Lowering the loose wheel penalty is a good move for NASCAR. Last year, if a loose wheel came off the car, teams were fined, and crew chiefs were suspended four races. Now, if it comes loose on pit road, it’s a pass-through penalty. If a wheel comes loose on the track, it’s a two-lap penalty and a two-crew member suspension. Last season, we saw multiple loose wheel issues. These were from different teams, different manufacturers, which leads me to believe that NASCAR has recognized that it may be an issue with the new design and it’s still going to keep happening.

Track Rule Changes

For the first five races, NASCAR is going to extend the restart zone by 50%. This is a great idea and I think it will go well. When the race is restarted from a caution, the leader “controls” the restart. The other drivers cannot accelerate until the leader does inside the marked restart zone. Currently the zone is so small that there is no advantage for the lead car. Extending the zone will give the leader the advantage back and honestly may bring some penalties with drivers jumping the start.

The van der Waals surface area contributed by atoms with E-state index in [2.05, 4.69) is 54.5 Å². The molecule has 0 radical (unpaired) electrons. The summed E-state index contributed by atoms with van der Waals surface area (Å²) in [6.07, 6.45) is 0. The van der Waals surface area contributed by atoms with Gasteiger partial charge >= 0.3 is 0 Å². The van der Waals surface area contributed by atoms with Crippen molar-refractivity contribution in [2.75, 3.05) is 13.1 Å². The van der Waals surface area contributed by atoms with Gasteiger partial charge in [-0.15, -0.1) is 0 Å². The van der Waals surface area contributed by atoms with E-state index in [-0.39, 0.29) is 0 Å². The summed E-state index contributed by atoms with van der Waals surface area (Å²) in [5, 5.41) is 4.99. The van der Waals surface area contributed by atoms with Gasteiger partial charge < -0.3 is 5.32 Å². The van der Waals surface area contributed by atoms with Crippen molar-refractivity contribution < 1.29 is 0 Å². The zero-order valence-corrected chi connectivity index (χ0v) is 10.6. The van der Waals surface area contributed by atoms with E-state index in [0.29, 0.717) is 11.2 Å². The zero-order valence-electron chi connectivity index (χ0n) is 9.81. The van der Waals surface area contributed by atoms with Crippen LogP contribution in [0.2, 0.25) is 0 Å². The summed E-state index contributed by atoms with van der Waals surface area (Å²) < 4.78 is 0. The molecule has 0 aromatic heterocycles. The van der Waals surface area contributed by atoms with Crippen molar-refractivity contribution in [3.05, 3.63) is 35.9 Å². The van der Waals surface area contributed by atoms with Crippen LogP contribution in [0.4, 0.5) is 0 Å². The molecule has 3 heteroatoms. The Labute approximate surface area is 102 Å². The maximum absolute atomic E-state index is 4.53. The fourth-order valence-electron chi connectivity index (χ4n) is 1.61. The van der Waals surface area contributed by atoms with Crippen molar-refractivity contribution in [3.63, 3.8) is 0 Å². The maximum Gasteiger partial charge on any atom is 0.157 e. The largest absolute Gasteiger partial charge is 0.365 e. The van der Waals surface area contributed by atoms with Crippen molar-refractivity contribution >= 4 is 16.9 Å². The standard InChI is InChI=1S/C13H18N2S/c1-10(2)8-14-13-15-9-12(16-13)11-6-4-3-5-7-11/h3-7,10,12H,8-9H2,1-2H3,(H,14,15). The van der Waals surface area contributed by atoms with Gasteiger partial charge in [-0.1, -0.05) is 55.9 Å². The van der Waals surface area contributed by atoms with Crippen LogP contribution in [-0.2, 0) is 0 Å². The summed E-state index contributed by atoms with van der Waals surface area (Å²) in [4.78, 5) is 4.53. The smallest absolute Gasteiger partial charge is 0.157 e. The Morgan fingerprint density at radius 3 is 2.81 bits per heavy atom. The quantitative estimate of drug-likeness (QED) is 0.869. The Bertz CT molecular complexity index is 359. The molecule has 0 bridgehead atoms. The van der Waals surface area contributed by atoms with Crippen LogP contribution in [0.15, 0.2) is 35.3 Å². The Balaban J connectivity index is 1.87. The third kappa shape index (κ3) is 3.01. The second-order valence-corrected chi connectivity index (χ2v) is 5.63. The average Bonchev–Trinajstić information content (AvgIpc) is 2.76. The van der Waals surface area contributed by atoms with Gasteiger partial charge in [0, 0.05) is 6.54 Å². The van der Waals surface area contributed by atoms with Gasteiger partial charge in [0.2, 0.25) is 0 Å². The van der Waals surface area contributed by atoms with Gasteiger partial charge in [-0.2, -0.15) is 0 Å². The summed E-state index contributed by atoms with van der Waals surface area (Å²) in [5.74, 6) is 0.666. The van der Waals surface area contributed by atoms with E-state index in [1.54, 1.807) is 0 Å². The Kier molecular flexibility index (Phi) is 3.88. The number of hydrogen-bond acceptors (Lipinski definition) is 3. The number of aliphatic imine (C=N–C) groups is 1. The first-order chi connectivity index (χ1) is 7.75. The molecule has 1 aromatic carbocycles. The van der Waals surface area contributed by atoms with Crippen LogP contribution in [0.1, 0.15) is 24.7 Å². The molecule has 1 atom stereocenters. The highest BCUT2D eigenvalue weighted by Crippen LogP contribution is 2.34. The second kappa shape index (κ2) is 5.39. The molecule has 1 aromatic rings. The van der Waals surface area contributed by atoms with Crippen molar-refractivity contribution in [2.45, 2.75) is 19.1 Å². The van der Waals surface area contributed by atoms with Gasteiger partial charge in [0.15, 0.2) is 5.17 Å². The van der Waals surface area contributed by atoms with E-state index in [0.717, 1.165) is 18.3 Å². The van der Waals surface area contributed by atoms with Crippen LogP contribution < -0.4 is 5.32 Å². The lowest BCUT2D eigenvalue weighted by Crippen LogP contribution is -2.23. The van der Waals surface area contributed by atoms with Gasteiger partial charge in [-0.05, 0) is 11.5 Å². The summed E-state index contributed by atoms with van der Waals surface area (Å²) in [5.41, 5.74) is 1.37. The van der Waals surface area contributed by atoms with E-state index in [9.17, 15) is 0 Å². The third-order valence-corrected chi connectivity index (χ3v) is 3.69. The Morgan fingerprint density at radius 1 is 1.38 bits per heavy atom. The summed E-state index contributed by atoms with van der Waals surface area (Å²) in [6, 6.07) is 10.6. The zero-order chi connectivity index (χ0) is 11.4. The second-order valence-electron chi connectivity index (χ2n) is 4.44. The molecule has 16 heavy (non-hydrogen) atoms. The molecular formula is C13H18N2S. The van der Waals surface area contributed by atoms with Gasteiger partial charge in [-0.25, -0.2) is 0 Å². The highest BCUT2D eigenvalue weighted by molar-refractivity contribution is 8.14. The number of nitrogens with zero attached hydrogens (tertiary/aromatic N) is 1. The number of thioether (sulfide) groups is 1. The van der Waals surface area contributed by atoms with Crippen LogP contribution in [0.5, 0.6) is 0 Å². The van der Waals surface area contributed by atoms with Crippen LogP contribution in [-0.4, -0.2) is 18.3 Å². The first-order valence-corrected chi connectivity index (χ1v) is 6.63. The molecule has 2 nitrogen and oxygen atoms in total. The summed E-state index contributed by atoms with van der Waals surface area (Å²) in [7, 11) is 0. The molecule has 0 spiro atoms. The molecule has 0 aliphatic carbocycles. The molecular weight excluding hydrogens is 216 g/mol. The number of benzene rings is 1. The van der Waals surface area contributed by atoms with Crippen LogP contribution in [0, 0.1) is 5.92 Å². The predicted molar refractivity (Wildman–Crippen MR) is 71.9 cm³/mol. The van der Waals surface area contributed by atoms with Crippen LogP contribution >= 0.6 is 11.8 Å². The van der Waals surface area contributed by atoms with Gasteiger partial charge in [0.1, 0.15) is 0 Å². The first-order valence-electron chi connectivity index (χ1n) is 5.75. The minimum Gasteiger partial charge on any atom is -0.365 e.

Another part of restarts that’s changing is the choose rule will go into effect for superspeedways and the dirt races. During cautions, on the last lap drivers can choose which lane they want to restart in. This has been a great success at all the other tracks and I’m surprised it has taken them this long to put it in place at superspeedways. They were currently just stacking them up, odd numbers on the inside, and even numbers on the outside with the leader getting choice of which lane they wanted. The choose rule allows the drivers to decide where they want to restart even if they want to give up a few positions to get the preferred line or take track position on the unpreferred line.

Pit Road Rule Changes